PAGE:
In the play “Macbeth,” the title character fears his former friend Banquo due to the second part of the witches' prophecy, stating that it is Banquo's heirs, not Macbeth's, who are fated to sit on the Scots throne. Furthermore, Macbeth is concerned about Banquo because Macbeth knows that Banquo is a man of conscience and good character.
Macbeth is unwilling to accept that he has given his soul, which he calls his "eternal jewel," to eternal damnation so that Banquo's family line can enjoy the power Macbeth killed for. The witches make two predictions for Macbeth, both of which come true. After Macbeth becomes king of Scotland, he begins to focus on the later part of the prophecy. The idea that he has murdered Duncan for the benefit of Banquo's sons and grandsons infuriates him. Macbeth dwells on the idea of the "barren scepter" that the witches have placed in his hands. With some prodding from Lady Macbeth, he decides to preserve the future of the throne for his own offspring.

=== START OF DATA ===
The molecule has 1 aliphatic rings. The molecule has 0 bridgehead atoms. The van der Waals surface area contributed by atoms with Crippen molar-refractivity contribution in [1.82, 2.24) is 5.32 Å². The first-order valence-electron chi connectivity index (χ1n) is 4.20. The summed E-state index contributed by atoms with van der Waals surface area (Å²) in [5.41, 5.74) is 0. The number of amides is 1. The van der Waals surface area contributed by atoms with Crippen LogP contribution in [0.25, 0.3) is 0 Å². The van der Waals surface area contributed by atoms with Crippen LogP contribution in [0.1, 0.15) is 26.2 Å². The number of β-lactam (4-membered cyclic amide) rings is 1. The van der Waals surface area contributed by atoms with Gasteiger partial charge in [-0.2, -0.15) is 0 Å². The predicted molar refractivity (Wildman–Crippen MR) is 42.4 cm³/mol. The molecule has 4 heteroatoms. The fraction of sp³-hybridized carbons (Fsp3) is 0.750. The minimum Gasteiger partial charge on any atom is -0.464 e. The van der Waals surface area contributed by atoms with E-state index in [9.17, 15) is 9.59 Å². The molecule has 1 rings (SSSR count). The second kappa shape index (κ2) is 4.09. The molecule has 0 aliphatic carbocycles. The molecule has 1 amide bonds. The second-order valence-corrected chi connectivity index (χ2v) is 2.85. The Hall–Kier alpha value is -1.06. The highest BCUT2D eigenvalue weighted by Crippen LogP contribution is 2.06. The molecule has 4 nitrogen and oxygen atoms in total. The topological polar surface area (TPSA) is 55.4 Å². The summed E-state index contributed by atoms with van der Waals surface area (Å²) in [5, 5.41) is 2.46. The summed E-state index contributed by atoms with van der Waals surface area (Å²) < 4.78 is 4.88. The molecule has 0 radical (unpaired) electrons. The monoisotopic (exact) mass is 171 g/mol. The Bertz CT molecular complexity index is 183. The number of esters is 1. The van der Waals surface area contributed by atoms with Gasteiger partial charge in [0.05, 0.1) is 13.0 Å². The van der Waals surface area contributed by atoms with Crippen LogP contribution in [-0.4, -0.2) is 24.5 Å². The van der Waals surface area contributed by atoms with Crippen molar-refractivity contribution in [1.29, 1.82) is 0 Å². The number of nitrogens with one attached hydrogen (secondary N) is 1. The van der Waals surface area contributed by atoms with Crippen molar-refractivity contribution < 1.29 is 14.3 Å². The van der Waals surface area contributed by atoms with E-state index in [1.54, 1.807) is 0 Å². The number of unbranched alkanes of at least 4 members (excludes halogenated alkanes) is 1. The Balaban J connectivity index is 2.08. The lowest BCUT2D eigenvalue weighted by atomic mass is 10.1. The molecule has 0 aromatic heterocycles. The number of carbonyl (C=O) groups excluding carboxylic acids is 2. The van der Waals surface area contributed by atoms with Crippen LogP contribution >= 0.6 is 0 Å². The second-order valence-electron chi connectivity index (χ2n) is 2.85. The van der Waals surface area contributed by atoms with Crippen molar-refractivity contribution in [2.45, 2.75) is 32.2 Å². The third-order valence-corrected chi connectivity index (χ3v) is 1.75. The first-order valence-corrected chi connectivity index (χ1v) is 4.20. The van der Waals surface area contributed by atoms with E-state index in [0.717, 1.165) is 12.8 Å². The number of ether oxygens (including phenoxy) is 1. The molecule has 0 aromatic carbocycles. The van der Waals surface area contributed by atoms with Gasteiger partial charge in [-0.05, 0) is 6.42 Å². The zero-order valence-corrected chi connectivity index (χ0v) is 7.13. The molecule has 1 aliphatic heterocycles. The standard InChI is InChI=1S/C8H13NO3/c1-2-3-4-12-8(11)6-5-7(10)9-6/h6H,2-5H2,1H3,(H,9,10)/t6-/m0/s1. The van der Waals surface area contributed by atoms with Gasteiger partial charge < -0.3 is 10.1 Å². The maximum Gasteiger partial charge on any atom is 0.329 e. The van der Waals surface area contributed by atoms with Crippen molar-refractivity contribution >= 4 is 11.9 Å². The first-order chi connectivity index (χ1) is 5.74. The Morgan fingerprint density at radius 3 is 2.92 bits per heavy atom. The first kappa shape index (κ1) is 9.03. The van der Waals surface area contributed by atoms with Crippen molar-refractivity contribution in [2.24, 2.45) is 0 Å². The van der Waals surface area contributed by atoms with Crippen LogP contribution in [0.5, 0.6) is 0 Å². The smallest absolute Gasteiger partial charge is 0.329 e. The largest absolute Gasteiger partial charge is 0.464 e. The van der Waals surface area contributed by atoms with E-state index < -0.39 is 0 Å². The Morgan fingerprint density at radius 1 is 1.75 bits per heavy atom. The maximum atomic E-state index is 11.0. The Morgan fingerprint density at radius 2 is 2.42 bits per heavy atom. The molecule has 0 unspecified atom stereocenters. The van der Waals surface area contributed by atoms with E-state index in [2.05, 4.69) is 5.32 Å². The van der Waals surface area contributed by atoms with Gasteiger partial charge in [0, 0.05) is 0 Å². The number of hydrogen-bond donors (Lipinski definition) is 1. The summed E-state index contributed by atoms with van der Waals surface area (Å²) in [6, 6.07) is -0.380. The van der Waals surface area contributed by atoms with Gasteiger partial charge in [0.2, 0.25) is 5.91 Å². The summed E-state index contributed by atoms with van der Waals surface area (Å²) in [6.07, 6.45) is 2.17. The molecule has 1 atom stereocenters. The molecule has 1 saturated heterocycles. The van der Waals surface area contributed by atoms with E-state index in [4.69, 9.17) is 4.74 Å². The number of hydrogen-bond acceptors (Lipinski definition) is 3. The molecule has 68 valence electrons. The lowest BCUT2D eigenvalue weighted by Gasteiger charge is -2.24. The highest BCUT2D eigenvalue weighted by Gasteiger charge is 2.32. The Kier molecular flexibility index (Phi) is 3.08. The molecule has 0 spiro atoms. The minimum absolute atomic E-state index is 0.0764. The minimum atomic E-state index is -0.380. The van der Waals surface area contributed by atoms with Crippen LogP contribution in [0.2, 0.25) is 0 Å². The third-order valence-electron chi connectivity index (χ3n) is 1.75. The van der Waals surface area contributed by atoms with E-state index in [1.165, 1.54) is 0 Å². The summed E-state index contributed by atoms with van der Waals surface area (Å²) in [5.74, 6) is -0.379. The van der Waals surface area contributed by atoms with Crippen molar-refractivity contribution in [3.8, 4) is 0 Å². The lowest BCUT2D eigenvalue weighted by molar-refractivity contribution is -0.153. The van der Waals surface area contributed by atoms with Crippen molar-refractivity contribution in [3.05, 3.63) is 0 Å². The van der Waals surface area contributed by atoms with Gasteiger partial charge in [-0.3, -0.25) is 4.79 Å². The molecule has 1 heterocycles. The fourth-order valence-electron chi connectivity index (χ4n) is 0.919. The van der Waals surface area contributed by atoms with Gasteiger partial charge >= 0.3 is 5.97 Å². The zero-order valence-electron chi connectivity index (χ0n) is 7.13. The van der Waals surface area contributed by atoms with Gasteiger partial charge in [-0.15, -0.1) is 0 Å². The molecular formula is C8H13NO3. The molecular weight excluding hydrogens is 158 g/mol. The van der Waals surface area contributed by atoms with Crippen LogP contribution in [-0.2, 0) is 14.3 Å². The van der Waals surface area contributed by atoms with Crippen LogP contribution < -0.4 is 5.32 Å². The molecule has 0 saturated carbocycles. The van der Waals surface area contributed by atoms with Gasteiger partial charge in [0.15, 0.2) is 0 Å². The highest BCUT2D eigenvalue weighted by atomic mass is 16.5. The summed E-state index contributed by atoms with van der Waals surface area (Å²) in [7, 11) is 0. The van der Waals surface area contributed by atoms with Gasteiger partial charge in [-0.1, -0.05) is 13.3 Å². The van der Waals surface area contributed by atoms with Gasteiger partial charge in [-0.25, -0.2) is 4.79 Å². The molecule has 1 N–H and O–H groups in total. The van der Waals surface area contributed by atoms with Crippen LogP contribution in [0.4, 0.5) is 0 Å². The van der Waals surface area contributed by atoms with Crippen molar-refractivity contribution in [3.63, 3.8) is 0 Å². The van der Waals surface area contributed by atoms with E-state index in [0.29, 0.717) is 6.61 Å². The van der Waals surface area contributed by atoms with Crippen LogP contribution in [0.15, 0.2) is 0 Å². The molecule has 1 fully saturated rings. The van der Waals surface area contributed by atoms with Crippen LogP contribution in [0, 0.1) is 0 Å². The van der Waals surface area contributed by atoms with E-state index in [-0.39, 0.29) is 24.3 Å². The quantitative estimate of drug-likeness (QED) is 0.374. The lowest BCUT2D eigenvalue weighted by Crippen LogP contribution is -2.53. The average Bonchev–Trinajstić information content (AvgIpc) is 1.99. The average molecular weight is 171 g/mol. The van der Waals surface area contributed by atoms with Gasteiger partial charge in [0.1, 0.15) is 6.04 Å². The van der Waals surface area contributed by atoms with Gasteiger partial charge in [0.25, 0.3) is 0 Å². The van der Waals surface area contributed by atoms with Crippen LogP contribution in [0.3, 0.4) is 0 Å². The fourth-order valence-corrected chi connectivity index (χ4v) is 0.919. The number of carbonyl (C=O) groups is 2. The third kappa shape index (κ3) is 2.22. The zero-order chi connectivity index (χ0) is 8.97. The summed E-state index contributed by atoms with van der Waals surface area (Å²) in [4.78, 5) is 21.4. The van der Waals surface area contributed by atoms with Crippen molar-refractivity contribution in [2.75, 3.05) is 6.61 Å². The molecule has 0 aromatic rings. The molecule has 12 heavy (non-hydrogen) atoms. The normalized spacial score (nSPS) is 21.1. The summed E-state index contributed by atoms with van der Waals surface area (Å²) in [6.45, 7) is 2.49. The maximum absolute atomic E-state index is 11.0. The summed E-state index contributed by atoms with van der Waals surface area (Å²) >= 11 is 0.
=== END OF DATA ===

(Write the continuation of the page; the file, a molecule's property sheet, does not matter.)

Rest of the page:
Although they are friends, Banquo’s first loyalty is to Scotland, not to Macbeth. Banquo becomes suspicious that Macbeth has killed King Duncan and if he were to confirm Macbeth's role in Duncan's death, Banquo might expose him, which may lead the other Scots lords to turn on him and seek justice. This thought troubles Macbeth greatly. Since Banquo is the only one who knows about the prophecy, Macbeth acknowledges that Banquo is a genuine threat to him, saying "There is none but he whose being I do fear.” Macbeth's fear and jealousy prompts him to murder his former best friend.